Hi, this is just another tachometer as you can also find many tutorials out there. There are different approaches on measuring rpm, what I use here is based on analogRead method as written in arduino playground learning page (http: //playground. Arduino. Cc/Learning/Tachometer) but with some modification on calculation method of rotational frequency. The code in arduino playground is very good and understandable but there are some spaces for improvement. Because it reads the number of change in state over specific time frame, it may lose accuracy when we try to make fast reading on slow revolution speed. 7.
How to Install a Tachometer 8 Steps with Pictures wikiHow
Motor Wheel Assy: This is not the main interest in this project, basically any arrangement that provides a wheel with adjustable speed will do. Here I used a styrofoam disk driven by a used walkman motor connected to an AC/DC adaptor through a potentiometer. Clamps, base, etc are just from the backyard. The only important thing is to make window on the wheel such that the IR LED phototransistor can see each other sometimes while the wheel is turning.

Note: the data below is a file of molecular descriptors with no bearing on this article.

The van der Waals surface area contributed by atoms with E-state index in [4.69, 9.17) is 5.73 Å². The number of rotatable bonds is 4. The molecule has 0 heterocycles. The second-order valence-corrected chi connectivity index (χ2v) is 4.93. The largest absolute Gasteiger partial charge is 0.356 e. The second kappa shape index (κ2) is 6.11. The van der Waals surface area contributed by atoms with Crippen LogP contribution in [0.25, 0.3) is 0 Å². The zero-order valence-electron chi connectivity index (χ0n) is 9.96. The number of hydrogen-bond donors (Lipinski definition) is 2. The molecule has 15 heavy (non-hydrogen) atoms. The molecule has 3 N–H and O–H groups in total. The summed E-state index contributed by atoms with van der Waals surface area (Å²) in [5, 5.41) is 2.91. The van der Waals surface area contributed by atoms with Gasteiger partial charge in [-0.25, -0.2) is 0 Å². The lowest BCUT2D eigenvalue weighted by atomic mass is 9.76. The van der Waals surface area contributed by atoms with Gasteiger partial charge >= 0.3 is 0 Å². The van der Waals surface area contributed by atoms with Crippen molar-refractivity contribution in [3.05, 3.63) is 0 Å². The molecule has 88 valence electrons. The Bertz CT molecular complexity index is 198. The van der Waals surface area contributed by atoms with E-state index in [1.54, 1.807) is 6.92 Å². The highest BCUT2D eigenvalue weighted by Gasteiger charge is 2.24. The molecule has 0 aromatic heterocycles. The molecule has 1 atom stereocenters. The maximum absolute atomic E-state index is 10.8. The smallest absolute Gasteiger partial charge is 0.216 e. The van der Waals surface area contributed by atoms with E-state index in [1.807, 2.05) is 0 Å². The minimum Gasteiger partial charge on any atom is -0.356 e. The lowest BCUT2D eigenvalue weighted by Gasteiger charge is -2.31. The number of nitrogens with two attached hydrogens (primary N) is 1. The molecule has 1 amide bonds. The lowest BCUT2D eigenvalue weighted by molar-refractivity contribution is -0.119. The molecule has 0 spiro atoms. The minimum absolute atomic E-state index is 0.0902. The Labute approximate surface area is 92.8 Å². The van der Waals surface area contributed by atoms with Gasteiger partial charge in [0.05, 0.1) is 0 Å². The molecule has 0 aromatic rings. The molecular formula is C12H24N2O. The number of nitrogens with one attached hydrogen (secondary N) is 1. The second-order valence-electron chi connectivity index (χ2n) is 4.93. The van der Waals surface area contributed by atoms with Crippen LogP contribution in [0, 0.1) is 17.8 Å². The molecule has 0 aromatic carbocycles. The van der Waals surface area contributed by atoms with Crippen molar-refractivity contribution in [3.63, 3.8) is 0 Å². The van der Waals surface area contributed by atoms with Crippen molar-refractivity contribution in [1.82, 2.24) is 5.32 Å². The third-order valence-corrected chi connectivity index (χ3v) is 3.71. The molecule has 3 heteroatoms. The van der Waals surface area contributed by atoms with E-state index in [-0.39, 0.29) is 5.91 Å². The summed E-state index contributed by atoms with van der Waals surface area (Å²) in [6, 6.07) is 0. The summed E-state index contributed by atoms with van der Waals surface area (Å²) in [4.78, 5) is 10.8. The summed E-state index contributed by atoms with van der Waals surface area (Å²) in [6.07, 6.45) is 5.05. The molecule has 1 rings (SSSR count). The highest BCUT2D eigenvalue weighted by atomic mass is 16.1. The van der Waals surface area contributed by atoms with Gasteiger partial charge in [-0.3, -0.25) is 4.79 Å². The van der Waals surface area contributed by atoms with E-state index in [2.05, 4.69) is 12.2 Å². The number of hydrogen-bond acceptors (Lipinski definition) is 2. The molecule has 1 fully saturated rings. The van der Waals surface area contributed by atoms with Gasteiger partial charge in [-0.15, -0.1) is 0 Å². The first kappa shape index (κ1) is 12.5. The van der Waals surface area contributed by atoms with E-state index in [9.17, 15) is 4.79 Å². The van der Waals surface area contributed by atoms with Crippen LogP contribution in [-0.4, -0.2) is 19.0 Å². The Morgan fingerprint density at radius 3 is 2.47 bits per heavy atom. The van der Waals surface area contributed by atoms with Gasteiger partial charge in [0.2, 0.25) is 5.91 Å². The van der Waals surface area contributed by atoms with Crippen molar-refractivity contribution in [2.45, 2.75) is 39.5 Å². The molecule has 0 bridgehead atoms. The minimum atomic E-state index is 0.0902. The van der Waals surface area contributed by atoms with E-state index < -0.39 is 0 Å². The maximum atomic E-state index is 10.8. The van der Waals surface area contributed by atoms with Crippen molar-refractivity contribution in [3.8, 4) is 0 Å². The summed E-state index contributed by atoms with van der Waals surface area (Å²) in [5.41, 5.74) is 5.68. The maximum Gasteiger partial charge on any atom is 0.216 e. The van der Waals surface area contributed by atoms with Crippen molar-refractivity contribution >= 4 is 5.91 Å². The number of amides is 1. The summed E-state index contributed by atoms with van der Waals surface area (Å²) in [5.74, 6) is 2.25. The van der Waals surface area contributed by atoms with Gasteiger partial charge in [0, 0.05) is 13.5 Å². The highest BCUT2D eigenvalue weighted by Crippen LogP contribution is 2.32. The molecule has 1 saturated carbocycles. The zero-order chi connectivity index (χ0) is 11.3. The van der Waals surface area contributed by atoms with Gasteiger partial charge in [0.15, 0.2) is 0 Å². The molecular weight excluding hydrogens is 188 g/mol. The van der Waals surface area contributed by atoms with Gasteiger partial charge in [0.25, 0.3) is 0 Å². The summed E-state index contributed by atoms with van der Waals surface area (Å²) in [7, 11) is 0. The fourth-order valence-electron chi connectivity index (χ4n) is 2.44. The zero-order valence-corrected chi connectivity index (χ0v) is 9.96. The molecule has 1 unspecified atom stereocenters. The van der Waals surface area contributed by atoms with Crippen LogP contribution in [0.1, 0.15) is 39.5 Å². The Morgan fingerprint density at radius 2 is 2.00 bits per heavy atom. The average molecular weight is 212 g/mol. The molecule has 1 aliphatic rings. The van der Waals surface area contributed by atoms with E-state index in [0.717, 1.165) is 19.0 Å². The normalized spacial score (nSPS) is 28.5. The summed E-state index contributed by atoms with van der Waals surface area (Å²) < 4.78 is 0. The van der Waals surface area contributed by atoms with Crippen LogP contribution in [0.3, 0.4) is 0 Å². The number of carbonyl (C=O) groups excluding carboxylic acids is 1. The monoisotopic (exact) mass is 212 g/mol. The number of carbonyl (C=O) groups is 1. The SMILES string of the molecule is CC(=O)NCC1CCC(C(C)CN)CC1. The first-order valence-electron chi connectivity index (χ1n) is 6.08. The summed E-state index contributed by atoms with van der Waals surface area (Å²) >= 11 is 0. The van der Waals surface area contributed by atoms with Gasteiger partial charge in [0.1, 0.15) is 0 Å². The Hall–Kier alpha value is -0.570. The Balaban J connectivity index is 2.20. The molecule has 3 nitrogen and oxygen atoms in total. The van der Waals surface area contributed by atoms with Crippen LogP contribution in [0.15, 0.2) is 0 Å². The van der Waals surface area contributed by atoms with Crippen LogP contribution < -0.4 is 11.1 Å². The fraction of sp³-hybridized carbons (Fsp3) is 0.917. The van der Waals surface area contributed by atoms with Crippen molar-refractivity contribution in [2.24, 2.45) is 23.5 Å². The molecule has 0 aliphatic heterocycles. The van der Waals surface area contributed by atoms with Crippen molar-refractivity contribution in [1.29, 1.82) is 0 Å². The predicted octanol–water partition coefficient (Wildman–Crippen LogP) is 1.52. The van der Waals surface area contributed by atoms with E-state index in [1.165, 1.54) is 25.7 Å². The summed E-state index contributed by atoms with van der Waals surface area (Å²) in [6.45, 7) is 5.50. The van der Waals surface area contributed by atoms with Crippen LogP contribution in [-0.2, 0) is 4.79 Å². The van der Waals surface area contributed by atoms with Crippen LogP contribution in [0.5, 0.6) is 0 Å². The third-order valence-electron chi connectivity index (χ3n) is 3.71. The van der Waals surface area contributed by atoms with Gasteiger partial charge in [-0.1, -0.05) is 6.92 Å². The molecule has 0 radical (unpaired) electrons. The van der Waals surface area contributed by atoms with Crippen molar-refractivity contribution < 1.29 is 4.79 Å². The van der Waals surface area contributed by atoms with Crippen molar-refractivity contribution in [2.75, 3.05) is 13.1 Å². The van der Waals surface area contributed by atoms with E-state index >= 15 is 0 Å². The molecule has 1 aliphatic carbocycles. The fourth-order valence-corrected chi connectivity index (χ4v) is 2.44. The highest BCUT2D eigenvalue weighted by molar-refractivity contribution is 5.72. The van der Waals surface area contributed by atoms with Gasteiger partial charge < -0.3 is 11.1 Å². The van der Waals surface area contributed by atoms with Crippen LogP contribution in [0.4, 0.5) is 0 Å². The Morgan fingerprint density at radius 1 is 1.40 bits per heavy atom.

6. Put the IR LED and Receiver facing to each other in a position that make them can see each other occasionally through the window on the wheel. Better to make them not to far apart. Create the shield (saying shield is somewhat fancy, actually only a circuit of limiting resistors *lol*), see the diagram. 8.
RoadPro Direct Hook Up Ceramic Heater amp Fan With Swivel
Hook up with your arduino: connect the IR receiver to analog pin A5, see the diagram. Notice that the IR LED BM6886 and IR Phototransistor BPT6886 look alike, with two legs and clear head so make sure you are not mixing them. Connect the longer leg of LED to positive side of circuit (right after 655 resistor), but the longer leg of phototransistor should be connected to negative side of circuit (goes to the GND). 9.
Hook up your motor (to drive the wheel), here i use external power supply to make it simple. Play safe, or use a motor shield. The code is pretty much similar to the one here: in fact i wrote based on that code. Only instead of counting how many times the sensors are saying hi to each other every certain period, I count how long until they can see the other again after the last meeting.
Also, I find that using micros(), that returns microcontroller time in microseconds, gives a significantly more accurate result than if i used millis() on the same place. Below is the code modification for checking the good number for sensorthreshold variable: The program writes the rev per second and rev per minute to the Arduino IDE serial monitor. Of course this project is very rough and simple, but can be a part of further development. I will come again once I have something else.
See you later.